France backs stronger ECB role in bank surveillance
PARIS (Reuters) - France wants the European Central Bank to have a stronger role in overseeing banks in the single currency bloc as part of a package of urgent reforms to increase financial stability in Europe, sources said on Wednesday.
Joint supervision of banks is one of the key issues to be discussed at a European Union leaders summit in late June that will focus on deepening financial and fiscal integration to bring the raging euro zone crisis under control.
Officials in Brussels have suggested that a so-called European "banking union" could include strengthening the London-based European Banking Authority, the EU's fledgling supervisor.
Paris, however, prefers supervision of euro zone banks to remain in the single currency area.
"France is keen for the European Central Bank to play this role," said a high-level source. "There is no way that France is going to hand power over its banks to an organization based in London."
EU Council President Herman Van Rompuy has asked governments to submit written positions ahead of the June 28-29 summit. Hollande will discuss his views with Italian Prime Minister Mario Monti at a meeting on Thursday in Rome.
"It's really a working meeting to find a consensus on growth and financial stability," a second French source said.
The source said leaders were desperate to end the fragmentation of capital markets in the euro zone which has driven borrowing costs higher in countries such as Italy where state finances are under market scrutiny.
Hollande has already publicly thrown his support behind proposals for a "banking union", requiring integrated supervision of banks and a common deposit guarantee and resolution fund.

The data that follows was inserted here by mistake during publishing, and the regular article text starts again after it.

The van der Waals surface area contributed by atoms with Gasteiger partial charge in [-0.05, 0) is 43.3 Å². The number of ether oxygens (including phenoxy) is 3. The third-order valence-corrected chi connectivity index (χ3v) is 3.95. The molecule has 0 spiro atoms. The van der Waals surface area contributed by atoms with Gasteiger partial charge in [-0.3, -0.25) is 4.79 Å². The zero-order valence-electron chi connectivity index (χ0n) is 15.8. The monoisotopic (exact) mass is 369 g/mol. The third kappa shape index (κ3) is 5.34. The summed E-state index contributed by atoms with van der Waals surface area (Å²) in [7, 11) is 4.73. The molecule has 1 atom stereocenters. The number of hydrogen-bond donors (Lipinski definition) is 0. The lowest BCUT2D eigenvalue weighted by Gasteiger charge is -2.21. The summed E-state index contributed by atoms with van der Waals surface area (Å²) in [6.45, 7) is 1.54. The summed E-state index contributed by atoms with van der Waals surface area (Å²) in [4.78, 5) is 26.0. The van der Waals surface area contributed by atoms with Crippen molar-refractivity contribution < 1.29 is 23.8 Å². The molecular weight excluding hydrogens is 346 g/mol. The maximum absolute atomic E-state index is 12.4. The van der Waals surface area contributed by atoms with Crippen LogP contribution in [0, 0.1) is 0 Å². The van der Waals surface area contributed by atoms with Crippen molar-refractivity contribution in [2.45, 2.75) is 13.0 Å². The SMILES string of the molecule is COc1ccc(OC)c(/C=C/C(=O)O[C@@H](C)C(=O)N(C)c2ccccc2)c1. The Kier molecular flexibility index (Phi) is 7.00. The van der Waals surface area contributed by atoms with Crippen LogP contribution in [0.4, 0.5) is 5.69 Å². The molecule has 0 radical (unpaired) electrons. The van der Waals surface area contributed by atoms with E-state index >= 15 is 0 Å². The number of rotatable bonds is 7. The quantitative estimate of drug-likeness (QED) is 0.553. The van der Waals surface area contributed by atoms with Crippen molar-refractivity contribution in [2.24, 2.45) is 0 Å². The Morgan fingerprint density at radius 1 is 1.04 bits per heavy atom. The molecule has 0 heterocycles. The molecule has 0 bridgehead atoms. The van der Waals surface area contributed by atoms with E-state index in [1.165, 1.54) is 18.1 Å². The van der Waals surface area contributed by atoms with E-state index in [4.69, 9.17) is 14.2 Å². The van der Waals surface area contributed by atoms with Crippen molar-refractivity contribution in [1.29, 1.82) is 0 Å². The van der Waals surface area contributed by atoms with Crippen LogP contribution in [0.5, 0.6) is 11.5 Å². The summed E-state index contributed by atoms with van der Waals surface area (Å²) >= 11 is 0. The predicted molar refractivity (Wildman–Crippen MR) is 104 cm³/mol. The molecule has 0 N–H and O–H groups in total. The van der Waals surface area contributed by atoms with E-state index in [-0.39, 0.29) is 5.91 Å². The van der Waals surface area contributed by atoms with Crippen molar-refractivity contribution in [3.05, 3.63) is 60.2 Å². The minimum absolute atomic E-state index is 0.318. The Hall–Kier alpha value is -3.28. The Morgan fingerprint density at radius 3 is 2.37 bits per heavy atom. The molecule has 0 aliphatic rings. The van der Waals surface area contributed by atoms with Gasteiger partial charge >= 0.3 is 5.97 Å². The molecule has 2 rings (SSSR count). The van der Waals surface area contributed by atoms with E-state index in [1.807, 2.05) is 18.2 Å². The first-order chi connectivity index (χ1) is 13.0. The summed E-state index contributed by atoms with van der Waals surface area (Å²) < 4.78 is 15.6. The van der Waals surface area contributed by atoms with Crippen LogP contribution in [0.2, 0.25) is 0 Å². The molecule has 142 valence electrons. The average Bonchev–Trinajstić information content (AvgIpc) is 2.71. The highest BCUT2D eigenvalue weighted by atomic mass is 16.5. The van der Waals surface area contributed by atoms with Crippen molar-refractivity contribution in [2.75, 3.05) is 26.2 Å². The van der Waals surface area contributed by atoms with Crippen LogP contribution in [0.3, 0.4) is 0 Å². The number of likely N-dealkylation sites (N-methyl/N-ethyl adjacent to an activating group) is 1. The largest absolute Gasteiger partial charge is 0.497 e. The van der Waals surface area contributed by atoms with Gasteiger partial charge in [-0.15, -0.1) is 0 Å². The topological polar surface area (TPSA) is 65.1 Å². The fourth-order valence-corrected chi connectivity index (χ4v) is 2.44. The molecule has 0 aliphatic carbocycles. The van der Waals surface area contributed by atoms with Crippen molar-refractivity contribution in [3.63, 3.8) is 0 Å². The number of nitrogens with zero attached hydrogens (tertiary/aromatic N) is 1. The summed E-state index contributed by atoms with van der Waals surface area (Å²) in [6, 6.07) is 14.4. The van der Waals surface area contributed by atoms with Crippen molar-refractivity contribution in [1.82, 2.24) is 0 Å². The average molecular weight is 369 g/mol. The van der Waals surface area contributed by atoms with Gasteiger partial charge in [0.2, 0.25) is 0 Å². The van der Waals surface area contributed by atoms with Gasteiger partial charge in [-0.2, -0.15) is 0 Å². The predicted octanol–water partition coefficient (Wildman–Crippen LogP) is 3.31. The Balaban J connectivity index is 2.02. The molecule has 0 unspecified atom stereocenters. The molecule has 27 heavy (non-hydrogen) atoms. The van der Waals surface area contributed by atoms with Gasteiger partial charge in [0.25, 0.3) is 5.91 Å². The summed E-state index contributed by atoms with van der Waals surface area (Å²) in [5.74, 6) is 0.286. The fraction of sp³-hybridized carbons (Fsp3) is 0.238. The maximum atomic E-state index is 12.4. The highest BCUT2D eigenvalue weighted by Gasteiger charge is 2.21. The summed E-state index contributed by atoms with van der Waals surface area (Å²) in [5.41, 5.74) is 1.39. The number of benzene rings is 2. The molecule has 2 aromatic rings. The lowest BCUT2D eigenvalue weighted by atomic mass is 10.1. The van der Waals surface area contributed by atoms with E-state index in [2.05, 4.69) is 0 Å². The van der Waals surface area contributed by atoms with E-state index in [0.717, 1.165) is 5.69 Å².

French Finance Minister Pierre Moscovici said the government was due to outline details of its proposals in the coming days.
The French president will then present his position at a four-way meeting with Monti, Spanish Prime Minister Mariano Rajoy and German Chancellor Angela Merkel in Rome on June 22, a week ahead of the summit.
GERMANY COMING AROUND
Germany has pushed back against calls for the rapid establishment of a banking union, saying it could only come as part of a drive towards deeper economic union.
Berlin's stance puts a banking union on the same time-consuming track as the treaty change needed to create a fully-fledged economic union, a process likely to take years.
But France and others want to see quicker steps to tackle the euro zone crisis and believe treaty change can be avoided.
"The German position has been softening here," said the first source. "They realize they cannot say no to everything."
Berlin may be open to handing a greater role to the ECB as Merkel's government has been dismissive of the EBA and feels it has failed in its oversight role during the crisis.
The ECB is keen to move swiftly towards cross-border supervision of the bloc's biggest banks and sees a recently agreed 100 billion euro Spanish bank bailout as a first step in that direction.
"The ECB and the national central banks are well equipped to be the backbone of the financial union," Bank of France Governor Christian Noyer wrote in the Wall Street Journal this week. "There are many benefits of keeping bank supervision close to the central banks."
France's own ACP banking regulator is affiliated to the Bank of France and presided over by Noyer.
The Commission unveiled proposals last week on banking resolution, outlining plans to force losses on the bondholders to prevent a repeat of the 2008 collapse of U.S. bank Lehman Brothers - an idea which Paris strongly favors.
"No-one wants to pay for people who have made a lot of money in an irresponsible way," said the second French official, saying there was a high level of agreement between Paris and Berlin on making private investors carry more responsibility.
(Editing by Andrew Heavens)
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